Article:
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The impending financial collapse of the UK energy supply industry raises another question. Why do we have energy suppliers? What useful service do they provide? Theoretically, the raison d’être of the energy supply business is to create competition at the retail level, which should lower prices for consumers. But there is a design flaw here. All the supposedly competing energy suppliers buy the same product in the same wholesale markets. As we have noted, even the smartest retailer is unlikely to be able to maintain a significant relative price advantage for long. In addition to the now highly volatile cost of purchased energy, retailers also have to spend significantly more on hedging expenses, cost of capital, and massive marketing and administration expenses. None of these costs were incurred separately when consumers simply purchased energy directly from the regional utility.
We have always believed that energy suppliers have a function and that is to provide hedging mechanisms for producers or producers. The aim is to ensure that consumer prices remain relatively stable in a context of fluctuating wholesale prices. When wholesale prices increase, the wholesale power producer makes a higher profit and the supplier a lower profit because he sells at a fixed price while the variable wholesale cost has increased. Tying the wholesale energy supplier directly to its customer base accomplishes the same thing as financial hedging, but at much lower costs. But conceptually, it reintegrates a business the UK “deregulators” hoped to separate. The only region in the United States that looks like this is Texas with its proliferation of electricity retailers.
Does retail energy supply add value to consumers by creating competition? Or, have the ideologically motivated free traders dating back to the Thatcher administration gone a little too far, destabilizing their energy pricing mechanisms and imposing another layer of unnecessary costs? We believe correcting these fundamental design flaws deserves as much attention as crafting a consumer bailout. At least the choices consumers made made sense back then, picking energy plans that fit their budget, buying a product whose availability and price they believed was overseen by the government.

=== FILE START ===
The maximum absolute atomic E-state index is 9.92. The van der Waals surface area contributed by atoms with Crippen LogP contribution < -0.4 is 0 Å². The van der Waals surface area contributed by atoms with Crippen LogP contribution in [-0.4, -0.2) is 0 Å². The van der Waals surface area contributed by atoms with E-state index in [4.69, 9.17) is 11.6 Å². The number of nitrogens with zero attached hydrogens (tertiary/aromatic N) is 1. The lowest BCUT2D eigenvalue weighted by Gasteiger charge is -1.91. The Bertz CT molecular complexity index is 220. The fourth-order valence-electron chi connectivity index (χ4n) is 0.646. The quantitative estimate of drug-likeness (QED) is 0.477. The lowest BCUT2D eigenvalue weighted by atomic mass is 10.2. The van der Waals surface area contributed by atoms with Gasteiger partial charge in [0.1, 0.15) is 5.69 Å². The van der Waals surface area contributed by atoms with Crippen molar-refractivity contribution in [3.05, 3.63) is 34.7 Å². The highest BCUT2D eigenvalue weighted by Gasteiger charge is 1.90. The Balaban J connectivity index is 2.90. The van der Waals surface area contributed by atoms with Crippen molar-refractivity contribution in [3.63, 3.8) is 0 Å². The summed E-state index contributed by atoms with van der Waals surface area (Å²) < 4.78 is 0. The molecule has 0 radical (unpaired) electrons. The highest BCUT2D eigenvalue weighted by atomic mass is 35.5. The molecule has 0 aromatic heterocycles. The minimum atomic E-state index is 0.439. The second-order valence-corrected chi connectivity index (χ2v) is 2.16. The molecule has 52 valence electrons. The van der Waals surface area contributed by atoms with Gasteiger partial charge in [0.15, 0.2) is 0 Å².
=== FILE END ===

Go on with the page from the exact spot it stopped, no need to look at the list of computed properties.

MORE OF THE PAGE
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But separating the retail function from the wholesale function in energy supply has never made economic sense and has been a recipe for financial disaster. As stand-alone entities, producers or retailers had no way of having the financial resilience necessary to withstand the high price volatility in wholesale energy markets. They would be continually at the mercy of the markets and would often find themselves in the financially disadvantageous position of buying high and selling low.
Many Thatcher-era deregulation efforts were rooted in three basic tenets: ideological conflict with British unions (especially coal miners), aversion to government ownership, and a neoliberal belief in efficiency. competition. Neither coal nor coal miners play a significant role in the UK anymore. None of the political parties advocate government ownership anymore. And competitive policies in energy markets were superseded a long time ago because they worked badly. And yet, the political structures associated with this policy persist. We believe it is time to reverse deregulation efforts that could make systems less stable and possibly more expensive. The bottom line here is that monopolistic provision of public services or government ownership can both be terrible systems, but the created “deregulators” may not be much better.
By Leonard S. Hyman and William I. Tilles for Oil chauffage